Researchers from Purdue University, the University of Michigan and the Huazhong University of Science and Technology have used a technique called "laser shock imprinting" to permanently stress graphene into having a band gap, which could mean it would be possible to use it in various electronic components.
The researchers used a laser to create shock wave impulses that penetrated an underlying sheet of graphene. The laser shock stretches the graphene onto a permanent, trench-like mold. This caused the widening of band gap in graphene to a record 2.1 electronvolts. Previously, scientists achieved 0.5 electronvolts, barely reaching the benchmark to make graphene a semiconductor like silicon.
"This is the first time that an effort has achieved such high band gaps without affecting graphene itself, such as through chemical doping," said the paper's corresponding author Gary Cheng, professor of industrial engineering at Purdue University.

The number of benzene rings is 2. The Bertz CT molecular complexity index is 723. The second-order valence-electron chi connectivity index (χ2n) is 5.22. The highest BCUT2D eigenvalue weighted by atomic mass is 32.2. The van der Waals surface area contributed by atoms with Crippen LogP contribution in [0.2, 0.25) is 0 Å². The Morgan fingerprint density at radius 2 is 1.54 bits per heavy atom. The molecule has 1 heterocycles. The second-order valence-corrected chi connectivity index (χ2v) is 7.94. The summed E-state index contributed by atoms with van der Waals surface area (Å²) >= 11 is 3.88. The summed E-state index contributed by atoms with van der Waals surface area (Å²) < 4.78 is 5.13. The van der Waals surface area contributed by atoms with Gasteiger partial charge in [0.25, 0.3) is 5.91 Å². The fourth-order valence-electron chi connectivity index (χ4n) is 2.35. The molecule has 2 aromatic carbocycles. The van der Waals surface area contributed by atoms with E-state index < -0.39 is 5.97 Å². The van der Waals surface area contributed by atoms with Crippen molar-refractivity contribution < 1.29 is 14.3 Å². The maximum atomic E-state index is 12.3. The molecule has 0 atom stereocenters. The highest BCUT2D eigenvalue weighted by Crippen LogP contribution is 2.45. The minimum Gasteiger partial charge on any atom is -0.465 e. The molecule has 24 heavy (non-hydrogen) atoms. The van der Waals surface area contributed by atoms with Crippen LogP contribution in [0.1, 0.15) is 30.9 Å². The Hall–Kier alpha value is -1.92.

The team not only kept the band gap open in graphene, but also made it to where the gap width could be tuned from zero to 2.1 electronvolts, giving scientists and manufacturers the option to just use certain properties of graphene depending on what they want the material to do.
There is still a way to go before turning graphene into a semiconducting device, but the technique provided more possibilities in taking advantage of the material's optical, magnetic and thermal properties, according to the team.